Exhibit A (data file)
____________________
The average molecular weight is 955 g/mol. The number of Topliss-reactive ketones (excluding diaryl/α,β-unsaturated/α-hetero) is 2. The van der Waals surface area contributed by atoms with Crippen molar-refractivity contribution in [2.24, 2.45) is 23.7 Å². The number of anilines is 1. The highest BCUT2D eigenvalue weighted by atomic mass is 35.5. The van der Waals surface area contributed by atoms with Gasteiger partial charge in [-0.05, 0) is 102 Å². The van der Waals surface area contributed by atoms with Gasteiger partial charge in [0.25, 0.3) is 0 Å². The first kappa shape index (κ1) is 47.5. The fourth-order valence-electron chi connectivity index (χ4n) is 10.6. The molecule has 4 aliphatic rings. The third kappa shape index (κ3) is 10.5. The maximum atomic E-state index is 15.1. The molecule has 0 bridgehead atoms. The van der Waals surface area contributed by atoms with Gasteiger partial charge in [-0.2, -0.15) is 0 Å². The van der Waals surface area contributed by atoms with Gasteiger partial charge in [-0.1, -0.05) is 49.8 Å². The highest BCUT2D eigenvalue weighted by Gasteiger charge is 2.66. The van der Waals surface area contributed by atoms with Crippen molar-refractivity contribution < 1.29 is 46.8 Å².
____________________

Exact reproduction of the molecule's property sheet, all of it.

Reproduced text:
The average molecular weight is 955 g/mol. The number of Topliss-reactive ketones (excluding diaryl/α,β-unsaturated/α-hetero) is 2. The van der Waals surface area contributed by atoms with Crippen molar-refractivity contribution in [2.24, 2.45) is 23.7 Å². The number of anilines is 1. The highest BCUT2D eigenvalue weighted by atomic mass is 35.5. The van der Waals surface area contributed by atoms with Gasteiger partial charge in [-0.05, 0) is 102 Å². The van der Waals surface area contributed by atoms with Gasteiger partial charge in [0.25, 0.3) is 0 Å². The first kappa shape index (κ1) is 47.5. The fourth-order valence-electron chi connectivity index (χ4n) is 10.6. The molecule has 4 aliphatic rings. The third kappa shape index (κ3) is 10.5. The maximum atomic E-state index is 15.1. The molecule has 0 bridgehead atoms. The van der Waals surface area contributed by atoms with Gasteiger partial charge in [-0.2, -0.15) is 0 Å². The van der Waals surface area contributed by atoms with Gasteiger partial charge in [-0.1, -0.05) is 49.8 Å². The highest BCUT2D eigenvalue weighted by Gasteiger charge is 2.66. The van der Waals surface area contributed by atoms with Crippen molar-refractivity contribution < 1.29 is 46.8 Å².